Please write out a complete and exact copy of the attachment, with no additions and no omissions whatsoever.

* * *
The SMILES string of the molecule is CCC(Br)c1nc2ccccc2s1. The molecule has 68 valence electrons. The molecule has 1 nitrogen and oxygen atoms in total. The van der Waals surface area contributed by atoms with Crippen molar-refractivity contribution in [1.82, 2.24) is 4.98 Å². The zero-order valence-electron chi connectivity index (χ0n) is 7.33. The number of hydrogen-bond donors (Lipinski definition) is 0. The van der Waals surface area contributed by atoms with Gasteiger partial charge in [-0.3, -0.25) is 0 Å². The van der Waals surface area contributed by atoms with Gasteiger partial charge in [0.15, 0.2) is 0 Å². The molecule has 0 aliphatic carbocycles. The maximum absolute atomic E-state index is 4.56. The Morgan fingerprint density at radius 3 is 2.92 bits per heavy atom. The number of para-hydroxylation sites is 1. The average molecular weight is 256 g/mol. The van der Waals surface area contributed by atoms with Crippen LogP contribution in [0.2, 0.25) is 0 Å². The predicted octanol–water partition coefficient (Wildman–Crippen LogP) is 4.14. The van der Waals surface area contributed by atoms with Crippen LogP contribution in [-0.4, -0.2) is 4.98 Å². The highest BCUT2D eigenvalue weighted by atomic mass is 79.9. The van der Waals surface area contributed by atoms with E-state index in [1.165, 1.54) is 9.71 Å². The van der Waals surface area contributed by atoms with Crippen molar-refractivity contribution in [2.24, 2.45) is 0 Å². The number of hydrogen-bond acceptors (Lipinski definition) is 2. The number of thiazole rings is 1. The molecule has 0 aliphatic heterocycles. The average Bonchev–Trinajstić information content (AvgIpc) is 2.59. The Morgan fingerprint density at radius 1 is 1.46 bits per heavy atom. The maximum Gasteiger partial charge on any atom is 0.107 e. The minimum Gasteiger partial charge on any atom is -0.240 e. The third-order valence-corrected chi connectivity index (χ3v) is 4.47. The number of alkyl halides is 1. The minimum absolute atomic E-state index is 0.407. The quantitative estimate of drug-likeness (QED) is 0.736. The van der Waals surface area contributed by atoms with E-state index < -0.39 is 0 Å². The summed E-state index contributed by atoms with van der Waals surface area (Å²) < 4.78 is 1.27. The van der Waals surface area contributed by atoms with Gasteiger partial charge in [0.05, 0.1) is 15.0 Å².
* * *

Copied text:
The SMILES string of the molecule is CCC(Br)c1nc2ccccc2s1. The molecule has 68 valence electrons. The molecule has 1 nitrogen and oxygen atoms in total. The van der Waals surface area contributed by atoms with Crippen molar-refractivity contribution in [1.82, 2.24) is 4.98 Å². The zero-order valence-electron chi connectivity index (χ0n) is 7.33. The number of hydrogen-bond donors (Lipinski definition) is 0. The van der Waals surface area contributed by atoms with Gasteiger partial charge in [-0.3, -0.25) is 0 Å². The van der Waals surface area contributed by atoms with Gasteiger partial charge in [0.15, 0.2) is 0 Å². The molecule has 0 aliphatic carbocycles. The maximum absolute atomic E-state index is 4.56. The Morgan fingerprint density at radius 3 is 2.92 bits per heavy atom. The number of para-hydroxylation sites is 1. The average molecular weight is 256 g/mol. The van der Waals surface area contributed by atoms with Crippen LogP contribution in [0.2, 0.25) is 0 Å². The predicted octanol–water partition coefficient (Wildman–Crippen LogP) is 4.14. The van der Waals surface area contributed by atoms with Crippen LogP contribution in [-0.4, -0.2) is 4.98 Å². The highest BCUT2D eigenvalue weighted by atomic mass is 79.9. The van der Waals surface area contributed by atoms with E-state index in [1.165, 1.54) is 9.71 Å². The van der Waals surface area contributed by atoms with Crippen molar-refractivity contribution in [2.24, 2.45) is 0 Å². The number of hydrogen-bond acceptors (Lipinski definition) is 2. The number of thiazole rings is 1. The molecule has 0 aliphatic heterocycles. The average Bonchev–Trinajstić information content (AvgIpc) is 2.59. The Morgan fingerprint density at radius 1 is 1.46 bits per heavy atom. The maximum Gasteiger partial charge on any atom is 0.107 e. The minimum Gasteiger partial charge on any atom is -0.240 e. The third-order valence-corrected chi connectivity index (χ3v) is 4.47. The number of alkyl halides is 1. The minimum absolute atomic E-state index is 0.407. The quantitative estimate of drug-likeness (QED) is 0.736. The van der Waals surface area contributed by atoms with E-state index < -0.39 is 0 Å². The summed E-state index contributed by atoms with van der Waals surface area (Å²) < 4.78 is 1.27. The van der Waals surface area contributed by atoms with Gasteiger partial charge in [0.05, 0.1) is 15.0 Å².